How The Queen’s Death Is About So Much More Than A Grieving Nation
© Illustration by INJECTION - Yichen Lin
The Queen’s death evoked different feelings in all of us. But many are not feelings of sadness but come from a place buried deep in Britain’s questionable colonial past.
A week ago, Queen Elizabeth’s death shook the nation. A nation fraught with uncertainty and rocketing fuel and energy prices grieves for what appeared to be it's only constant. This may explain the impactful reaction to her death - personally and globally.
But amongst the tributes and fond memories shared in the media, voices of a different kind of sadness, feelings of anger, frustration and disdain can be heard, too. How can we grieve for someone we didn’t really know and why are voices from the former empire more critical than somber?
When the news of the Queen’s death hit early evening on Thursday, 8th September, a flood of grief, tributes and condolences swept across every media platform. The UK seemed united, for the first time in years, by its collective loss. Grieving someone we don’t really know isn’t an uncommon phenomenon. Apparently, it’s quite normal for us to experience a host of negative emotions when a public person dies. It reminds us of personal losses or our own mortality. In the case of the Queen, she was a steadfast factor of life and has remained a certainty since the late 1940s, when everything else, from wars around the world, economic crisis, and terror attacks to Brexit, a pandemic, and political turmoil, seemed to tear on the reserves of a fraught nation. And now she’s gone. Leaving the UK in a state of uncertainty and facing a new era - not just by name, but in every other way, too.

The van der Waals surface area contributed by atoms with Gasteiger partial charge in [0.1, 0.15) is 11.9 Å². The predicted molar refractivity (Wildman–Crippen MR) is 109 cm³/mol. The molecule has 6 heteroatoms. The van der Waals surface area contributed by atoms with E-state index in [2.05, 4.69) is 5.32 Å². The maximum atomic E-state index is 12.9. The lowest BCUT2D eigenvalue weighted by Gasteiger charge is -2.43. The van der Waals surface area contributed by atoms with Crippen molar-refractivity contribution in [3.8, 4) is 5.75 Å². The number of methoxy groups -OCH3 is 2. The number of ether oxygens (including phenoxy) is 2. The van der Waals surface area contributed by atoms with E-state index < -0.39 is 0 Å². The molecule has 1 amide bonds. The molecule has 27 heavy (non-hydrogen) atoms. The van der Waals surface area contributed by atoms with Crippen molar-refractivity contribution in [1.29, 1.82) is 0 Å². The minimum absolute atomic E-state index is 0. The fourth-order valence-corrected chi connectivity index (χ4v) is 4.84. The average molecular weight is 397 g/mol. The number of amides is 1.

Countless articles cover every aspect of her life, from being a great example of feminism to highlighting that she was an emotional being who also had regrets, such as a delayed visit to a catastrophic event in the 1960s, when a colliery spoil tip collapsed in Wales, killing 116 children and 28 adults. It feels easy to forgive Her Majesty. After all, she is only human.
However, amongst the nostalgia and fondness for someone who has been described as the ‘matriarch of the nation,’ others are taken aback and voice their frustration and outrage. Voices from the black community in the UK, the former colonies, and the Commonwealth all over the world highlight facts that seem to be swept under a royal carpet. Impact, an organisation with over 2.2m followers on Instagram, shared voices from people of colour from Britain's former colonies and highlighted that the monarchy was complicit in racism, slavery, oppression, economic demise, and the brutal attempts to stop independence movements. For them, the death of the Queen amplifies yet another missed opportunity to apologise. Naturally, as is always the case on social media, a rather unpleasant thread of comments follows those tweets and many point out that the monarch neither ruled nor had the power to instruct these historical events. Nevertheless, there is no denying that the Queen had a choice of how to deal with the legacy of British colonialism - and according to critics, she never addressed this, let alone apologise for it. Uju Anya’s tweet, which went viral, sums up the sentiment that many shared that day:
"If anyone expects me to express anything but disdain for the monarch who supervised a government that sponsored the genocide that massacred and displaced half my family and the consequences of which those alive today are still trying to overcome, you can keep wishing upon a star."
As Britain welcomes its new King, there has been further controversy fuelled by multiple arrests of anti-monarchy protesters. It all prompts questions about what kind of king Charles may be, and many wonder whether he will do what none of his predecessors could: Apologise for what he himself described as a “most painful period of our history.” In order to heal, not just from the Queen’s death but from a dark past, collective guilt and grief must be addressed, and honest conversations need to be had. Some say that the monarchy has to change to fit within a modern Britain, one that has the capacity to be honest and truthful.
The healing of a nation, its former colonies, and its empire have no chance if the past is romanticised and falsified. Any chance of togetherness stems from listening, acknowledging, and working through the past, and mending things for a better future. Maybe, the Queen’s death can facilitate just that.